Another solution is to put your models and friends in bright colored clothing. You probably already do this anyway, but when the light sucks, more color goes a long way.

4. Say “Screw it,” and Just Go Play

Sometimes you just have to put the camera gear away and go play. Go put some miles underneath your big fat snow tires. Make powder turns on your big boards. Launch yourself down the hill. Have fun. Enjoy life. Shoot pictures later. If the photos aren’t working, don’t try to force it. Know when to quit. There’s aways tomorrow…

…Unless, of course, the client is breathing down your neck, in which case, revert back to tips #1, 2, and 3.

Thanks to Anthony DeLorenzo for suggesting this topic.

About the author

Hi, I'm Dan Bailey, a 20+ year pro outdoor and adventure photographer, and official FUJIFILM X-Photographer based in Anchorage, Alaska.


As a top rated blogger and author my goal is to help you become a better, more confident and competent photographer, so that you can have as much fun and creative enjoyment as I do.

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  • Thanks for this post! This is my first winter with my DSLR and I definitely struggled with photography in flat light (thankfully in situations where #4 was always an option). Winter’s basically over here in Vermont, but I’ll definitely take your tips to heart next year.

    Another way I opted to deal with winter light was to convert to black and white. There’s something pleasing to me about the starkness of a mostly white background and foreground that are punctuated only by the contrast of a few landscape features.

  • Ashley, you have a good point, and one that certainly left out. You can always just convert to BW, or else “Instagram” it. Add some fun filters that will distract everyone away from all that horrible white! 😉

  • Thanks Dan! Some good tips that will hopefully get me out shooting. (Typing this as I gaze out the window at yet another in a string of cloudy days with fresh snow falling.)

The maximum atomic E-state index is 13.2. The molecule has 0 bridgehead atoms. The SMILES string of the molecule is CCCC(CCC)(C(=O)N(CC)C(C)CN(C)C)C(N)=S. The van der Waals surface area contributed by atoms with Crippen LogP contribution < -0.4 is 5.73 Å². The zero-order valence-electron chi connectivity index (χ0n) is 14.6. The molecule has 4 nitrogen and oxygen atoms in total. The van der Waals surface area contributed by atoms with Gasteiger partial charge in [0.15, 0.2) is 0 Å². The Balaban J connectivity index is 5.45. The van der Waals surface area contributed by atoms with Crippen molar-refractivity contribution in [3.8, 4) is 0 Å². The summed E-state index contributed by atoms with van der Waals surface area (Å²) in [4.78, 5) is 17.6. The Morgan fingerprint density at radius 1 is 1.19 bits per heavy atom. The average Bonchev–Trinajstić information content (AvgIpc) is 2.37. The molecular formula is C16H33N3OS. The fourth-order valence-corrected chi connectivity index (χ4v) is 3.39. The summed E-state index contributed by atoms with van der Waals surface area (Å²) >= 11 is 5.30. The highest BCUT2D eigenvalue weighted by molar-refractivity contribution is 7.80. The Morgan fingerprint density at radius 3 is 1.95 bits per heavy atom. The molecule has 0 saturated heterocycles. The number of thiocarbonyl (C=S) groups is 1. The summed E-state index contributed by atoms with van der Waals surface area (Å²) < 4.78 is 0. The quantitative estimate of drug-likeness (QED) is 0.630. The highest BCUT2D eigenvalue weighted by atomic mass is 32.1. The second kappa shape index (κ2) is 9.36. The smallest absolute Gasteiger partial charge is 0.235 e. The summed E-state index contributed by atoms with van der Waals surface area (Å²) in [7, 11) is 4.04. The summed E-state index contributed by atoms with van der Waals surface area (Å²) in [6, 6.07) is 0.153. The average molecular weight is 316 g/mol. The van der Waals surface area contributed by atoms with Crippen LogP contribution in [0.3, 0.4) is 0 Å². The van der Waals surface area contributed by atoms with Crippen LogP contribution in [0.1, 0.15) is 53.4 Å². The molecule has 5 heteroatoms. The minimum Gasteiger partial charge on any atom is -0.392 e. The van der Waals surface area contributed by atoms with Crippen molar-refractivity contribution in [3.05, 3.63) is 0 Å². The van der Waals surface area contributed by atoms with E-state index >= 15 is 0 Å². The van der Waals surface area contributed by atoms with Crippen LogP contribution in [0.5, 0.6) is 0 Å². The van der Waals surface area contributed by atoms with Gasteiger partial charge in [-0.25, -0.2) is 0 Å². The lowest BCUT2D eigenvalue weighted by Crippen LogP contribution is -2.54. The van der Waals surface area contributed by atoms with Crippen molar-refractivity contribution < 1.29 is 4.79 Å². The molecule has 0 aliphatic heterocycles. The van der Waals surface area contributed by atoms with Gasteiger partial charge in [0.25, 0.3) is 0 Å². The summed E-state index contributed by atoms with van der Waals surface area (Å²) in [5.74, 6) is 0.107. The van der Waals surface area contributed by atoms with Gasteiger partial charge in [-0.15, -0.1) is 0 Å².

Off-camera flash is definitely something I want to try. I’ve started learning more about it — your eBook is a great resource — but want to get myself more comfortable with available light before I start adding light of my own.

    Still plenty of winter left here in Yukon!

  • Thanks for this post, Dan. Good stuff. The tip about the white is really crucial. I usually shoot on aperture priority, but in the snowy season, I need to manually overexpose by up to +1EV, because otherwise, the snow gets all dirty gray. And that also makes whatever’s there in terms of colors pop even more.

  • Scotland has been under a grey cloud for about a week now, so I’ve been forced into trying to be a bit creative with the light. I find adding a gradient to the sky on wide shots definitely helps to add some much needed depth. These are good tips – and very timely Dan! Here’s my recent effort in the all-enveloping grey (with the graduated sky):

    http://www.flickr.com/photos/ross_vernal/6826778494/

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    Terry Bourk

    I have read you new book “Behind the Landscape.” I could not “put it down” meaning that I kept at it because each photo you presented/analyzed was interesting and informative. I am trying to develop an eye for composition (both the scene and the light).

    Thank you! The examples you present and the suggestions are very helpful. Purple Mountains, McKinley River and Wonder Lake are fascinating.


    Roger Sinclair

    You have done it again! Another triumph.

    Your generosity to share, the clarity of thought and concise explanation thereof is brilliant. Perhaps I should also mention the beautiful photos and the talent necessary to produce them.

    Thank you, Dan.